American Equality After the Civil War
During the Gettysburg Address of 1863, President Abraham Lincoln spoke about his hope for unity and peace throughout the nation. Immediately after the Civil War, there was an increase in pride and patriotism among some Americans as they sought to redefine themselves in the years that ensued. This sense of patriotism was particularly strong in the North, though no region was safe from the concerns and the uncertainty of what it meant to be an American during Reconstruction.
African Americans who were recently freed from enslavement were eager to exercise their right to vote, yet they found themselves unable to do so due to poll taxes, literacy tests, and a lack of land ownership. A poll tax was a fee that an individual had to pay if he wanted to register to vote. A literacy test was an impossibly difficult reading and skills test that was administered to African Americans to see if they were educated enough to cast a vote. Because the formerly enslaved population could not afford the poll tax, and because many former slaves never learned to read, they were not able to vote.
At this point in history, the Native American population had decreased significantly, and though the fighting between the North and the South had stopped, Native Americans still found themselves in danger as more white men moved onto their lands. It became common practice to force them off of their rightful lands to make room for white landowners who wanted to venture westward.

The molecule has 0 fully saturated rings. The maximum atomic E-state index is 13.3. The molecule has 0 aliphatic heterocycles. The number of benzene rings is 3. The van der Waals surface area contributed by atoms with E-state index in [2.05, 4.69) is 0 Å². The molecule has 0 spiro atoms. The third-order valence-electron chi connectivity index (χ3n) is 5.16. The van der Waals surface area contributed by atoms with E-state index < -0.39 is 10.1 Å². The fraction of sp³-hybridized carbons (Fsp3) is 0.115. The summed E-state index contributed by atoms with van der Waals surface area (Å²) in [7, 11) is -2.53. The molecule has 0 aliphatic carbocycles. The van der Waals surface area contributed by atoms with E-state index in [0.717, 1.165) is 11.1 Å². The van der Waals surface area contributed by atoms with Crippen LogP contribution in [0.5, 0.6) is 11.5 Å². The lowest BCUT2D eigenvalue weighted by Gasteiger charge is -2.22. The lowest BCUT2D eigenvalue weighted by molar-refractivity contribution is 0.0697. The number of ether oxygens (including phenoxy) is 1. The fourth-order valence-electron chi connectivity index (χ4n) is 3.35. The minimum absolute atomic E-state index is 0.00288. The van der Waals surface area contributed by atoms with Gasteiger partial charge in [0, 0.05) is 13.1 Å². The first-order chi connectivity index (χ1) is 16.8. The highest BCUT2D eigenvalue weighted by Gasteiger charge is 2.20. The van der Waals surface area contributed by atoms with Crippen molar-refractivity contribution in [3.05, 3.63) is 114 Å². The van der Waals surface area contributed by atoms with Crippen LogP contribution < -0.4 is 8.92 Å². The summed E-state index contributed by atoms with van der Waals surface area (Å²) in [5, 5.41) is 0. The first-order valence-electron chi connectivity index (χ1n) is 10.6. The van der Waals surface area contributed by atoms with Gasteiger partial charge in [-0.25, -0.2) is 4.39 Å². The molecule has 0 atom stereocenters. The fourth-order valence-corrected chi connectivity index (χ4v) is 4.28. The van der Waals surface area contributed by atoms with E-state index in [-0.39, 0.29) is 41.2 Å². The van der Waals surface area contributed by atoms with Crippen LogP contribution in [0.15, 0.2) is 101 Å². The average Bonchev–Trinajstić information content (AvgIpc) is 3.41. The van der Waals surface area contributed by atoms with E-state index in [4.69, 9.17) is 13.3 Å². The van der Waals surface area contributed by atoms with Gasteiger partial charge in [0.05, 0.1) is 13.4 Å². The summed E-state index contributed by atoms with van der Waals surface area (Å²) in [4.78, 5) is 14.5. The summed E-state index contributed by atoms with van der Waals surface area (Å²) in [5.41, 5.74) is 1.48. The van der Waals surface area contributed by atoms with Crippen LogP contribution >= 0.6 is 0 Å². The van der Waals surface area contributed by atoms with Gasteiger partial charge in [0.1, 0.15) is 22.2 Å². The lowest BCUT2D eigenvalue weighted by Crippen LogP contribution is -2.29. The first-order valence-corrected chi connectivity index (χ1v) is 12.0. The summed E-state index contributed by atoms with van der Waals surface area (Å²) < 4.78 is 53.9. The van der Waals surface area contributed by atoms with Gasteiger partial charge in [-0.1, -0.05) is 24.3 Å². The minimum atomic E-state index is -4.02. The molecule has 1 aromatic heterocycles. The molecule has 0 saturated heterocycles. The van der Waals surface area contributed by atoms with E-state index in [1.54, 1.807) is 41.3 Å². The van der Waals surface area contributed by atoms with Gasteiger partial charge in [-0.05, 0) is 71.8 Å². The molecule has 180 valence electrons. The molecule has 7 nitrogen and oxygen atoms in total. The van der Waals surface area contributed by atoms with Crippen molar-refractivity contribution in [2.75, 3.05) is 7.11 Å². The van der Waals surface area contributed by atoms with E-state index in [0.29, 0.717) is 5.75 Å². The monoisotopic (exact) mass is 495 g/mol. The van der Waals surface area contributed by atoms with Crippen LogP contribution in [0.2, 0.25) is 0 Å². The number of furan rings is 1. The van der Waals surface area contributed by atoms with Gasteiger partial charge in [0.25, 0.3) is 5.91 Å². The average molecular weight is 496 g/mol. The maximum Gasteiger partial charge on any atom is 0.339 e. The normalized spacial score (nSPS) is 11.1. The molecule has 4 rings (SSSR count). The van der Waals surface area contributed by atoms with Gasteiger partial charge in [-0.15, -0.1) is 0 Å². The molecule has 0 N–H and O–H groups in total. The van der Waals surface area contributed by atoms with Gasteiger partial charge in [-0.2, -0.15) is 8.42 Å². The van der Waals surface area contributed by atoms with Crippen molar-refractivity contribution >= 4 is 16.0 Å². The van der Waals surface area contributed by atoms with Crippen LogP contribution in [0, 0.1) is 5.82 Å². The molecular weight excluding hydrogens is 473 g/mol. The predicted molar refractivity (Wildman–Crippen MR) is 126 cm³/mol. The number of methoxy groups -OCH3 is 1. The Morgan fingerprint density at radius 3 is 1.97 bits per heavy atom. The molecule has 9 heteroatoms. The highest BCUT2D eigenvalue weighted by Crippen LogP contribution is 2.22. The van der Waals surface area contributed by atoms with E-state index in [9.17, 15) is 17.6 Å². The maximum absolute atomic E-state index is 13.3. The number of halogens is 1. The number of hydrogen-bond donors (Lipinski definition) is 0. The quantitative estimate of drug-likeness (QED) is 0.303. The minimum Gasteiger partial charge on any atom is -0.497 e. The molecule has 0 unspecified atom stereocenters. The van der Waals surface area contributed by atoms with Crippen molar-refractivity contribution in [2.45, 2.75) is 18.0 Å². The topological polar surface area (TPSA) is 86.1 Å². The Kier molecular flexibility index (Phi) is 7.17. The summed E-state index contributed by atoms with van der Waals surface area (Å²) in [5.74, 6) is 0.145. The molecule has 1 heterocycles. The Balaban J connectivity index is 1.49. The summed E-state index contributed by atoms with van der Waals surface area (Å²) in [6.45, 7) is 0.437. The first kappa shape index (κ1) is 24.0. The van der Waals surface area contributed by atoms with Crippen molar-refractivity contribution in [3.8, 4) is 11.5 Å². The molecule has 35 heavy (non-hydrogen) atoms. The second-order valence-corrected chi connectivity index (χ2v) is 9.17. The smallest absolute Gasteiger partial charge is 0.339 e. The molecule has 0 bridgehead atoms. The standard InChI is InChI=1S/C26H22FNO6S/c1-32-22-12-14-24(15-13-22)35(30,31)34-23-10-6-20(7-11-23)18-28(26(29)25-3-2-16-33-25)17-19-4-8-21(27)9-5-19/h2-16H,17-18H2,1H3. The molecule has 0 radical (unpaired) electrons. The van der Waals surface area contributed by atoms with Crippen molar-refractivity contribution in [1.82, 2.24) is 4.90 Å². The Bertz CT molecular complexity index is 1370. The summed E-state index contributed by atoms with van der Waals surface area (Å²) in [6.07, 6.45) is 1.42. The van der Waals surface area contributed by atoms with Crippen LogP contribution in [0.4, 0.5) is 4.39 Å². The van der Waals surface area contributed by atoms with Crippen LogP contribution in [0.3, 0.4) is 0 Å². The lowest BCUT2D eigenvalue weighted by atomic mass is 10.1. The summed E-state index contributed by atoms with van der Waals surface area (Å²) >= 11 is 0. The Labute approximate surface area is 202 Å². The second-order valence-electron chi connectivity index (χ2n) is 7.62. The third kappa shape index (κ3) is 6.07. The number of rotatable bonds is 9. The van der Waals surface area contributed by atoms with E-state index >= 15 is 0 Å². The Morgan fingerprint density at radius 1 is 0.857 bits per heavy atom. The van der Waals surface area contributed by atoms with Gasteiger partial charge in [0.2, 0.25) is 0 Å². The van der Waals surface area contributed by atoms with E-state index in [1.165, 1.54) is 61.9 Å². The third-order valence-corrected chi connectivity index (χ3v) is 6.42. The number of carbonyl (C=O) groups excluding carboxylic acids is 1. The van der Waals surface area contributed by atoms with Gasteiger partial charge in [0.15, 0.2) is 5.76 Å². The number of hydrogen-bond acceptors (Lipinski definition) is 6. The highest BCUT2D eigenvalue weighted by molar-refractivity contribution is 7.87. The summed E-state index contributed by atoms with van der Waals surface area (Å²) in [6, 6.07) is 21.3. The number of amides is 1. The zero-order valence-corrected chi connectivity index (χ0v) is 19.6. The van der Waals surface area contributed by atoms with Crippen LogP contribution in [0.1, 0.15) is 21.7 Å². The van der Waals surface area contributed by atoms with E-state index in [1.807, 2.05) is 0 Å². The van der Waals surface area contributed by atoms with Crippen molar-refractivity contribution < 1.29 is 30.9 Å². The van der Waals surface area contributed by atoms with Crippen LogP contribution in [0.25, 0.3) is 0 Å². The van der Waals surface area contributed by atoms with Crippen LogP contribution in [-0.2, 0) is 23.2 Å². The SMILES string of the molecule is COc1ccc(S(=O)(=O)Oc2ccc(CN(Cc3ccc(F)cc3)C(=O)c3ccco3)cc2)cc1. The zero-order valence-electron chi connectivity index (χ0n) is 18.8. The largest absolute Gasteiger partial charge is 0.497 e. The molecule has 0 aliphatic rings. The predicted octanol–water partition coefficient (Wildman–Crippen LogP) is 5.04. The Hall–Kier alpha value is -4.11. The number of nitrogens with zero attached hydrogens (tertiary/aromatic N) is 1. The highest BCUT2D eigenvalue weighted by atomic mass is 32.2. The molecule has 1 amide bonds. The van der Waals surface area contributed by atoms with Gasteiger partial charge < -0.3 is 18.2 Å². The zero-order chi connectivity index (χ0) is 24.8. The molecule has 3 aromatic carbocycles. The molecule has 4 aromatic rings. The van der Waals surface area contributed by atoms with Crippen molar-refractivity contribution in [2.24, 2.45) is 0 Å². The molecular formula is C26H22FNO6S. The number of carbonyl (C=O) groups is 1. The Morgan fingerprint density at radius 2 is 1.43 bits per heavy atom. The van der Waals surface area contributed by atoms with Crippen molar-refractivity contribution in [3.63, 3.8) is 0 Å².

Although the 15th Amendment provided African American men the right to vote, American women of all races found themselves painfully excluded from this opportunity. Women felt that their rights were being denied; since they, too, were citizens of the United States, they felt that they should be granted the right to voice their political opinions. Women in the U.S. would not get the right to vote until 1920
Finally, immigrants formed another population that found themselves excluded from equality. Though the U.S. was supposed to be a welcoming place for everyone, the immigrant experience was one of hatred and discrimination. Since they were not considered citizens of the country, much of what was written in the Constitution did not apply to them.
These groups became increasingly aware of the power that white, land-owning men possessed, and each group would eventually try to carry out movements that guaranteed them their rights under the Constitution.